The good news about disaster recovery planning – it’s not as hard as it used to be [Infographic]

Only 26% of healthcare facilities have a robust, tested disaster recovery plan, according to an article on Health IT Exchange. Not surprising, considering the wide variety of data types and applications involved – email, medical records, multiple diagnostic imaging PACS, financial processing.

But recovery planning can be critical to your facility’s survival. Disasters like Hurricane Katrina, the tornadoes in Missouri and the tsunami in Japan have shown that healthcare facilities are at risk. And patients depend on healthcare facilities to have their records, even in the wake of a disaster.

The good news is that recent advances in technology are making the process far simpler than it was even just two years ago. The ability to aggregate data from multiple sources into an intelligent storage platform — one that has built-in redundancy and data protection — has eliminated a lot of the labor and expense.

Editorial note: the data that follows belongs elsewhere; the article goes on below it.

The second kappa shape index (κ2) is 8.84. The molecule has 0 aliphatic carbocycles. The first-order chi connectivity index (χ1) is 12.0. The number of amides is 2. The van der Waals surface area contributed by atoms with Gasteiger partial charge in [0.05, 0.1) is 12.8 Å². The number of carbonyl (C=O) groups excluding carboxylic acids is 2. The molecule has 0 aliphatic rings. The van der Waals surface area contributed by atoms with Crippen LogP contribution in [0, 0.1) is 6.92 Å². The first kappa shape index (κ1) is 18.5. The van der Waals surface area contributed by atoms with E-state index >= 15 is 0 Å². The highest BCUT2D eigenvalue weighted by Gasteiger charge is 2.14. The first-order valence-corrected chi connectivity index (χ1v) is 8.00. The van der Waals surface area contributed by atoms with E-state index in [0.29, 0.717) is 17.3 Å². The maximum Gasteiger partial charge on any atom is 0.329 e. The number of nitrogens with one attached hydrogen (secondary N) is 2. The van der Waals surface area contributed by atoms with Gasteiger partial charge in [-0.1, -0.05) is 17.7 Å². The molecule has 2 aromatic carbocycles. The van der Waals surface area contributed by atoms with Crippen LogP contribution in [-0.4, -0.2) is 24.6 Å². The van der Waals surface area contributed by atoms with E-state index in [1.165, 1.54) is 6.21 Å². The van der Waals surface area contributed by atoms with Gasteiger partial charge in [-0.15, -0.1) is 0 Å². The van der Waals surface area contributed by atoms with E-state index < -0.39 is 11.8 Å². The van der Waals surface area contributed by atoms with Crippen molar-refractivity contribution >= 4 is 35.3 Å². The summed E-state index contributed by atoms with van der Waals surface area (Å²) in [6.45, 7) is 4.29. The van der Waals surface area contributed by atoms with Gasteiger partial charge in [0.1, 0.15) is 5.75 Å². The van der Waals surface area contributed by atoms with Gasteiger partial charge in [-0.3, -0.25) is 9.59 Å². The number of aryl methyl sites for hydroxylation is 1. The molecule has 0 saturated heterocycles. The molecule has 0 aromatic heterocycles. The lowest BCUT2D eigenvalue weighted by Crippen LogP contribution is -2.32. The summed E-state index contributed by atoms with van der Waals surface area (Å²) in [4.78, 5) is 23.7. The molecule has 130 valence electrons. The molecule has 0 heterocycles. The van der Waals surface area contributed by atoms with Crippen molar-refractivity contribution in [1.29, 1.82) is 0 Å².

Cloud technology also can enable constant backup of your archives to a geographically remote location, which is much safer than tape backups stored nearby. And recovery via cloud can be fast, allowing a facility to be up again within hours.

An example is the Dell Cloud Clinical Archive, which allows you to aggregate data from PACS, EMRs and other applications and store it in a secure data warehouse. For the healthcare IT manager, a system like this is a fast and affordable approach to a robust disaster recovery plan.

So it’s time to quit procrastinating on disaster recovery. The best time to create and test your disaster recovery strategy is before the next disaster – which means now.

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<a href="">Dell Cloud Clinical Archive</a> infoGraphic from Dell:<br /><"img src="" alt="Dell disaster recovery infographic">

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